# Triangle Proportionality Theorem

Two figures are said to be similar figures if they have same shape irrespective of its dimensions. For example, Different sized photographs of a person i.e. stamp size, passport size etc. depicts the similar objects but are not congruent. Certain geometrical shapes or figures are always similar in nature.

Take an example of a circle; the shape remains the same irrespective of the change in its radius. Therefore, it can be said that all the circles with different radii are similar to each other.

Similarly, all squares are always similar to each other since the lengths of sides get altered but the shape is always similar. In case of similarity of triangles, the following set of conditions needs to be true for two or more triangles to be similar:

1. Corresponding angles of both the triangles are equal and
2. Corresponding sides of both the triangles are in proportion to each other.

In other words, two triangles ΔABC and ΔPQR are similar if, Let us now discuss a very important theorem related to triangles known as the triangle proportionality theorem

## Triangle Proportionality Theorem

If a line is drawn parallel to any one side of a triangle in such a way that it intersects the other two sides in two distinct points then the other two sides of the triangle are divided in the same ratio. Consider a triangle ΔABC as shown in the figure given above. In this triangle if we draw a line PQ parallel to the side BC of ΔABC as shown then according to triangle proportionality theorem, a ratio of AP to PB is equal to the ratio of AQ to QC i.e.; Let us now try to prove this theorem.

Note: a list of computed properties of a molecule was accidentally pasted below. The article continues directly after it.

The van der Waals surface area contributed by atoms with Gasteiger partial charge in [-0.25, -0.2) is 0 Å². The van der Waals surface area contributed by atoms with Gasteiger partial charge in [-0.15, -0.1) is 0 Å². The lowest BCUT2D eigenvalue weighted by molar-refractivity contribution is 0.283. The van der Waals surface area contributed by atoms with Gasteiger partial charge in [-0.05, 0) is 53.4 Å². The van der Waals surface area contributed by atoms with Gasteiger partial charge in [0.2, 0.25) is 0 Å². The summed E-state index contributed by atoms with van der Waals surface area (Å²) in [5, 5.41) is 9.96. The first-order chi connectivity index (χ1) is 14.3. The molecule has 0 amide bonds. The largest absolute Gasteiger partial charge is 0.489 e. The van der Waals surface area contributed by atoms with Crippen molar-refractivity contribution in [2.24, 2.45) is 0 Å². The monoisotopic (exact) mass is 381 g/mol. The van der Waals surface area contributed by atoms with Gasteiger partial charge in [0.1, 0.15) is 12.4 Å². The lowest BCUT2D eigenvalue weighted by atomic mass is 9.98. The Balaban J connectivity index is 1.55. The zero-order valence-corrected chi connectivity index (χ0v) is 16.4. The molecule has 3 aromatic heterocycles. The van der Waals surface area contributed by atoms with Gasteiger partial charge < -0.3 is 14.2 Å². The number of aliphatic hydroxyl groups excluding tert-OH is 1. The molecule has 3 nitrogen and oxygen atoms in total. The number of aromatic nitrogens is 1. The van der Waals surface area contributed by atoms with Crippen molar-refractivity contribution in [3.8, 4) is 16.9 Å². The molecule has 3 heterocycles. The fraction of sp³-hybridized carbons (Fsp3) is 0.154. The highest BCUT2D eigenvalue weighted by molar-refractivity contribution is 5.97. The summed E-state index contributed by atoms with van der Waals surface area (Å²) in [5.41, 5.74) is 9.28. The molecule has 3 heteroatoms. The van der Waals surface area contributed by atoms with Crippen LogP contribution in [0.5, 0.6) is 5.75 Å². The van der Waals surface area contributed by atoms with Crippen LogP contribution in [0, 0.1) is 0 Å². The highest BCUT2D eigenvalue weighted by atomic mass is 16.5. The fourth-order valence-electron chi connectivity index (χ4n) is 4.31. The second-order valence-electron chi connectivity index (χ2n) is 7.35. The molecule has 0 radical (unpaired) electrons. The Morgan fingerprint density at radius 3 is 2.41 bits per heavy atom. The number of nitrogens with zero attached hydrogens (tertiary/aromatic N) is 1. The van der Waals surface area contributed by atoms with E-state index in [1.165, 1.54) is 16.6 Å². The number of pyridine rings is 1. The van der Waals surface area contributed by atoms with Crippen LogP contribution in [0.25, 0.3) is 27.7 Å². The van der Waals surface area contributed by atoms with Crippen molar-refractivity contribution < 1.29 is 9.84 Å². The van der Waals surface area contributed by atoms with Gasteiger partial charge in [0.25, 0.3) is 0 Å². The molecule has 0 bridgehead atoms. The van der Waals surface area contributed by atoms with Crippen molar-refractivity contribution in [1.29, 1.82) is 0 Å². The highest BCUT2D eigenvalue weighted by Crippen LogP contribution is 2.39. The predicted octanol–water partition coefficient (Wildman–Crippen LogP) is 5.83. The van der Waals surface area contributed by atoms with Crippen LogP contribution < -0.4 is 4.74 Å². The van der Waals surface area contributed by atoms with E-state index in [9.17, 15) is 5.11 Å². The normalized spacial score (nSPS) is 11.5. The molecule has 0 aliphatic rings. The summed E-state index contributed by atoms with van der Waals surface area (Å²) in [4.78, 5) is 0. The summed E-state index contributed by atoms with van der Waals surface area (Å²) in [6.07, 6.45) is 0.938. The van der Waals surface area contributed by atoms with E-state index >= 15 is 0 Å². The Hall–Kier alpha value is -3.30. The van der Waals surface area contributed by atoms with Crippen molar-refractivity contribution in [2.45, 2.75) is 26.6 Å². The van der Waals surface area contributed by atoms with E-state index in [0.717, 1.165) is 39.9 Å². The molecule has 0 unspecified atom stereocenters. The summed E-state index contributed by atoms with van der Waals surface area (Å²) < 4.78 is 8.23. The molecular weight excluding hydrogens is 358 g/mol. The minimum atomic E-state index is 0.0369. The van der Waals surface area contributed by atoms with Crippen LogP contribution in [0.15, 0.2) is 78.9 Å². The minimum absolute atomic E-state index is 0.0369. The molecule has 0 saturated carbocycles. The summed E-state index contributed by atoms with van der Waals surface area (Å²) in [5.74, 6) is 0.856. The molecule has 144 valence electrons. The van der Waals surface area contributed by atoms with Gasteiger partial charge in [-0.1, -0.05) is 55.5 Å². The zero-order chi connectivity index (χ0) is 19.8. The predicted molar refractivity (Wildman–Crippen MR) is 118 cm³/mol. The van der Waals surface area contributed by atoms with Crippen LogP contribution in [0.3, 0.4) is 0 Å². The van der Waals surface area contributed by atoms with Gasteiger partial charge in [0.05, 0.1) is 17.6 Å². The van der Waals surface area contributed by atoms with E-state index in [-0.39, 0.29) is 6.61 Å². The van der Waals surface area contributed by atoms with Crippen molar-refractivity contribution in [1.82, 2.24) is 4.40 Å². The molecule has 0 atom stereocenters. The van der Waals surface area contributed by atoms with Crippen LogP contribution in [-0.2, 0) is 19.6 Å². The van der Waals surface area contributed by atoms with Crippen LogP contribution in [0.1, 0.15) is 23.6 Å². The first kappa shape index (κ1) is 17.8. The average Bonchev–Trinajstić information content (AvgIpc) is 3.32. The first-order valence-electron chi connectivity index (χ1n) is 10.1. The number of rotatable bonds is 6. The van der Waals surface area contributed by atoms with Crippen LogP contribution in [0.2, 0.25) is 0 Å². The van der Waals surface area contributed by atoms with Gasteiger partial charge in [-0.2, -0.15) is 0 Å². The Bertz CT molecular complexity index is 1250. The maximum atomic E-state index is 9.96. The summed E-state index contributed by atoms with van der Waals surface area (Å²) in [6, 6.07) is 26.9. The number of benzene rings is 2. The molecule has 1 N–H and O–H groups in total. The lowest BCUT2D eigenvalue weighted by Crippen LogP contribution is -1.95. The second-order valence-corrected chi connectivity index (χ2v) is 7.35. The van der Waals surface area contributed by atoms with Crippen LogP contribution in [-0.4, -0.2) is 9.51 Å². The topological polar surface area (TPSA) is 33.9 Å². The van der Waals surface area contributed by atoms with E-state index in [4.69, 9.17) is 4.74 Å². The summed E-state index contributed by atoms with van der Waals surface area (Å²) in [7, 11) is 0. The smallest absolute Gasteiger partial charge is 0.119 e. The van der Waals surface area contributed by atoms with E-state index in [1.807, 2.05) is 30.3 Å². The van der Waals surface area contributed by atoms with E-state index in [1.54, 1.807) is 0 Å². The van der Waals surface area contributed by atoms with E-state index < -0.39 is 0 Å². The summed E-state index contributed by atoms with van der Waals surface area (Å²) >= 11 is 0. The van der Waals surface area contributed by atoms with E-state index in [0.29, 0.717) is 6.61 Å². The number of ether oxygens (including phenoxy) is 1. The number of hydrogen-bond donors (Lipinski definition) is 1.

### Proof

Given: ΔABC with line segment PQ drawn parallel to the side BC of ΔABC

Construction: Join the vertex B of ΔABC to Q and the vertex C to P to form the lines BQ and CP. Draw QN⊥ AB and PM⊥AC as shown in the given figure. Proof: Hence, the triangle proportionality theorem is proved. Also, ∆ABC and ∆APQ satisfy the required conditions for similar triangles as stated above. Therefore, it can be concluded that ∆ABC ~∆APQ.